Surface energy is an important property in numerous industrial application and processes. It shows a strong dependency on various macroscopic properties and relates to many crucial interfacial phenomena including powder flow, adhesion, dispersion and wetting behaviors.
In the past, fillers were often used only to reduce the price of finished product; nowadays fillers are also used to impart new properties to materials, yielding what is known as a composite. When manufacturing these types of materials, it is desirable to know if the individual components are compatible. For this purpose, Inverse Gas Chromatography becomes a useful tool, whereby the surface energy of solid materials is measured, and hence the energetic properties of their surfaces are obtained. The IGC Surface Energy Analyser (SEA) determines the surface free energy of solids via adsorption of organic vapours with known properties.
Application Note 226: Surface Energy Heterogeneity Profiles by iGC Surface Energy | Request a copy
The surface energy is an important parameter for the characterisation of surface properties. It can provide a useful picture of the energetic situation on the surface and shows therefore a strong dependency on various macroscopic properties. An easy way to study such effects is the use of dynamic methods. Inverse Gas Chromatography (IGC SEA) is a particularly suitable technique that allows a fast and accurate determination of the surface energy, either the dispersive component or the interaction with a polar probe.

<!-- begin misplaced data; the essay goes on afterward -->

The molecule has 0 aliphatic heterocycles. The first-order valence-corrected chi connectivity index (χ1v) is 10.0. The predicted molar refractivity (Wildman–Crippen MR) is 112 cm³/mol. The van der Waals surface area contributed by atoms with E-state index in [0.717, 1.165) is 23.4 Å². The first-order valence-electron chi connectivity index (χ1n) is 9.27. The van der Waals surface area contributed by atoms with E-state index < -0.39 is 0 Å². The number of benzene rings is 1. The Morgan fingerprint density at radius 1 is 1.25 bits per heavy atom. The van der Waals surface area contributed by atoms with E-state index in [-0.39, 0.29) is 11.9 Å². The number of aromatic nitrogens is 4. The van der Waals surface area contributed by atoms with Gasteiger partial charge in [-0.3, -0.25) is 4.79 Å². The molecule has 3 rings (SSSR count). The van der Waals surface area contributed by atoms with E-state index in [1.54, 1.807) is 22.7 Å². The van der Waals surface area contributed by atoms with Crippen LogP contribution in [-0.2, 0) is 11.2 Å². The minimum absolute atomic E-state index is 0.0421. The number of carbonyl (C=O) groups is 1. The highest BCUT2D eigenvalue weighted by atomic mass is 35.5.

Inverse Gas Chromatography (IGC SEA) is a well-known technique for the characterisation of industrial and natural fibres. The most common measured materials in this area are carbon and glass fibres. Glass fibres, for example, are a common industrial product and used, for instance, in the production of sound and heat-insulation materials. Another key application is as reinforcement for composites. The use of common adsorption techniques is limited for this application since many fibres have a relatively small surface area. IGC SEA, however, provides the required sensitivity to study surface adsorption and additional physico-chemical properties.
The surface energy of minerals may be of interest in the field of geology and mining, as certain methods of mineral separation depend upon the surface energies of the raw materials, such as flotation. The surface energy can also be used to assess the interaction between mineral aggregates and binders in, for example, road asphalt. The quality of road asphalt depends strongly on the affinity of the mineral aggregates to the bitumen binder. This affinity is directly related to the surface energetics of the individual components. Using the Dynamic Vapor Sorption (DVS) instrument, accurate and reliable information on the surface energies of the components of asphalt can be obtained.
Application Note 43: Determination of Surface Energetics of Mineral Aggregates by Dynamic Vapour Sorption
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